Memorial Day 2020 left some of us wondering about the freedoms that hosts of African American men have served to protect and defend. My father was one of those men. He answered the call to serve in the US Army as a 28-year-old man. He served in World War 2, proudly and honorably—even though the America to which he returned was a place where he was still, at age 30, called “boy,” among other names used for Black men in the Jim Crow South. He was legally discriminated against in every walk of life, with laws limiting where he could sit or stand, drink water, use the restroom, get a job, buy food, or buy a home. He knew fear at home—for his safety and the safety of his family—that was at least as great as the fear he knew at war.
In spite of all that, he never lost his sense of patriotism and love for our country. He went on to work as a civil service employee for 25 years. Had he given his life for his country in the war, he would have done so with pride. His hope and prayer always were that “things would get better.” I wonder what he would say if he were alive today.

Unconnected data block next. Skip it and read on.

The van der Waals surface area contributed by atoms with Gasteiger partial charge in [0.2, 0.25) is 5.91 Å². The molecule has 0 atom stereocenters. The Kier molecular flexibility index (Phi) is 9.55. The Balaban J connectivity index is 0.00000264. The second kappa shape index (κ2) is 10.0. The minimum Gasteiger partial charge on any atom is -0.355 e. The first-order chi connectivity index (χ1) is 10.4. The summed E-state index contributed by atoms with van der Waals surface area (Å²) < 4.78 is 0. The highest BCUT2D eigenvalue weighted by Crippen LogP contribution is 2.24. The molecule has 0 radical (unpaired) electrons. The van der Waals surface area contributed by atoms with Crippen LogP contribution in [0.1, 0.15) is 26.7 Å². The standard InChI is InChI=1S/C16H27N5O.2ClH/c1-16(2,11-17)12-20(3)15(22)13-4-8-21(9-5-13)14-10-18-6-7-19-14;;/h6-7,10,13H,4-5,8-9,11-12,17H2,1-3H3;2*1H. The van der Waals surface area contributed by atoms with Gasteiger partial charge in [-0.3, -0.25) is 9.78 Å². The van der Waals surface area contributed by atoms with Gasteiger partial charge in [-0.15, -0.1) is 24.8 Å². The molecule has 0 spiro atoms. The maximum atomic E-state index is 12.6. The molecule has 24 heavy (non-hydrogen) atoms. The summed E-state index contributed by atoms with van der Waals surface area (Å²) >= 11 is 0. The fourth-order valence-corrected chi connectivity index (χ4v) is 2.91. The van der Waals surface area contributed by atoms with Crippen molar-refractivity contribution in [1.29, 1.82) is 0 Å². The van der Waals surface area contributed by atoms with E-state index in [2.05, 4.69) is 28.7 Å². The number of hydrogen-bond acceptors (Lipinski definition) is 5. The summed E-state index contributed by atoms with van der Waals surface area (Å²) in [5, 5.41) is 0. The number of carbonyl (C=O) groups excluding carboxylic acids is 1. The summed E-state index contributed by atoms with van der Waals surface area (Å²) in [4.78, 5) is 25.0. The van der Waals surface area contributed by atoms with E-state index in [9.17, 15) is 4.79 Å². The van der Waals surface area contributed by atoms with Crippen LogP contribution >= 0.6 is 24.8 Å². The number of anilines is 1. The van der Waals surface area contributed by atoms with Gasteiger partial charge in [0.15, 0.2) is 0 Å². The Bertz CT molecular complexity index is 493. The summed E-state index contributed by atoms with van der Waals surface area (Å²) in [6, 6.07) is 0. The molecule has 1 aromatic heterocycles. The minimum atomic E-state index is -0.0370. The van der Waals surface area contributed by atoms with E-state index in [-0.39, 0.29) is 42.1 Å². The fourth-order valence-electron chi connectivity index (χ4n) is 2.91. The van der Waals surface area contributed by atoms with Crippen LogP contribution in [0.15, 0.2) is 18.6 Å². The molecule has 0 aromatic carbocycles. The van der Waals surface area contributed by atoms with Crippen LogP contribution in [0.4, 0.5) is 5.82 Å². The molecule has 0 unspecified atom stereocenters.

We’ve learned a lot about ourselves as Americans since last Memorial Day. We've learned that we can look at the same cell phone and police camera footage and see the events captured there very differently. We’ve learned that where some of us continue to see isolated, unfortunate incidents, others see acts of hatred that repeat over and over: the 18-year-old Black youth in Seffner, Florida, who was riding his bicycle through his mostly White neighborhood to an early-morning basketball practice and was illegally stopped by a vigilante, who lied to police about the teen breaking into cars. The Black and Latino second lieutenant in the US Army, in uniform on his way home from training, who was stopped, threatened, and pepper sprayed by the Windsor, Virginia, police. The Black man in Killeen, Texas, whose family had phoned police with continued concerns about the man’s mental health crisis, who was shot and killed by responding officers. Just the day before, the police, together with a mental health officer, had taken the man to the hospital.